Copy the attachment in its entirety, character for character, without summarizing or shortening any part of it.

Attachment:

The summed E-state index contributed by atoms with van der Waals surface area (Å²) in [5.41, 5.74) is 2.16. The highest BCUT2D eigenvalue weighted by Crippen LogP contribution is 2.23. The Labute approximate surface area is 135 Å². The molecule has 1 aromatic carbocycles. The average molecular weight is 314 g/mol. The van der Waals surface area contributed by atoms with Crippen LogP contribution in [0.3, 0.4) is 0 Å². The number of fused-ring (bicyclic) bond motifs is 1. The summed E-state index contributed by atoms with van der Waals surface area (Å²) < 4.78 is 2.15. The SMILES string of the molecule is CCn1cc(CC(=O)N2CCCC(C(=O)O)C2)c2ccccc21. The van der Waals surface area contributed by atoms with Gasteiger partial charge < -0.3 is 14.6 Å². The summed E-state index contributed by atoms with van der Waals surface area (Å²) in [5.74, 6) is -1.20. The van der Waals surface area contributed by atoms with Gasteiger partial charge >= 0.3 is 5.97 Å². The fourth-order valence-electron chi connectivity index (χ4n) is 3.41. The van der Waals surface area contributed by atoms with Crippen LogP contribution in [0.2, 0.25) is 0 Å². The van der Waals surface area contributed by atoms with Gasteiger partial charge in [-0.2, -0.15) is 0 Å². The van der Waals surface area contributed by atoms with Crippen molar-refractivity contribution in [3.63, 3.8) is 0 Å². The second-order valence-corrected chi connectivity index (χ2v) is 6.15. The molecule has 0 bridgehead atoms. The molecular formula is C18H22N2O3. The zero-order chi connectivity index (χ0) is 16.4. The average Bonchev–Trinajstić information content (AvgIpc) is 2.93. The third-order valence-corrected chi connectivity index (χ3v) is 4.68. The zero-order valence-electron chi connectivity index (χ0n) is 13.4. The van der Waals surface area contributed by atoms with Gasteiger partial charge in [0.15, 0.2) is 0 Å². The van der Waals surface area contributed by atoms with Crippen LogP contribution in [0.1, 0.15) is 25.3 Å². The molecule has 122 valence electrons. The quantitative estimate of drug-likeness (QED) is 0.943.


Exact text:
The summed E-state index contributed by atoms with van der Waals surface area (Å²) in [5.41, 5.74) is 2.16. The highest BCUT2D eigenvalue weighted by Crippen LogP contribution is 2.23. The Labute approximate surface area is 135 Å². The molecule has 1 aromatic carbocycles. The average molecular weight is 314 g/mol. The van der Waals surface area contributed by atoms with Crippen LogP contribution in [0.3, 0.4) is 0 Å². The number of fused-ring (bicyclic) bond motifs is 1. The summed E-state index contributed by atoms with van der Waals surface area (Å²) < 4.78 is 2.15. The SMILES string of the molecule is CCn1cc(CC(=O)N2CCCC(C(=O)O)C2)c2ccccc21. The van der Waals surface area contributed by atoms with Gasteiger partial charge < -0.3 is 14.6 Å². The summed E-state index contributed by atoms with van der Waals surface area (Å²) in [5.74, 6) is -1.20. The van der Waals surface area contributed by atoms with Gasteiger partial charge >= 0.3 is 5.97 Å². The fourth-order valence-electron chi connectivity index (χ4n) is 3.41. The van der Waals surface area contributed by atoms with Crippen LogP contribution in [0.2, 0.25) is 0 Å². The van der Waals surface area contributed by atoms with Gasteiger partial charge in [-0.2, -0.15) is 0 Å². The van der Waals surface area contributed by atoms with Crippen molar-refractivity contribution in [3.63, 3.8) is 0 Å². The second-order valence-corrected chi connectivity index (χ2v) is 6.15. The molecule has 0 bridgehead atoms. The molecular formula is C18H22N2O3. The zero-order chi connectivity index (χ0) is 16.4. The average Bonchev–Trinajstić information content (AvgIpc) is 2.93. The third-order valence-corrected chi connectivity index (χ3v) is 4.68. The zero-order valence-electron chi connectivity index (χ0n) is 13.4. The van der Waals surface area contributed by atoms with Gasteiger partial charge in [0.15, 0.2) is 0 Å². The van der Waals surface area contributed by atoms with Crippen LogP contribution in [0.1, 0.15) is 25.3 Å². The molecule has 122 valence electrons. The quantitative estimate of drug-likeness (QED) is 0.943.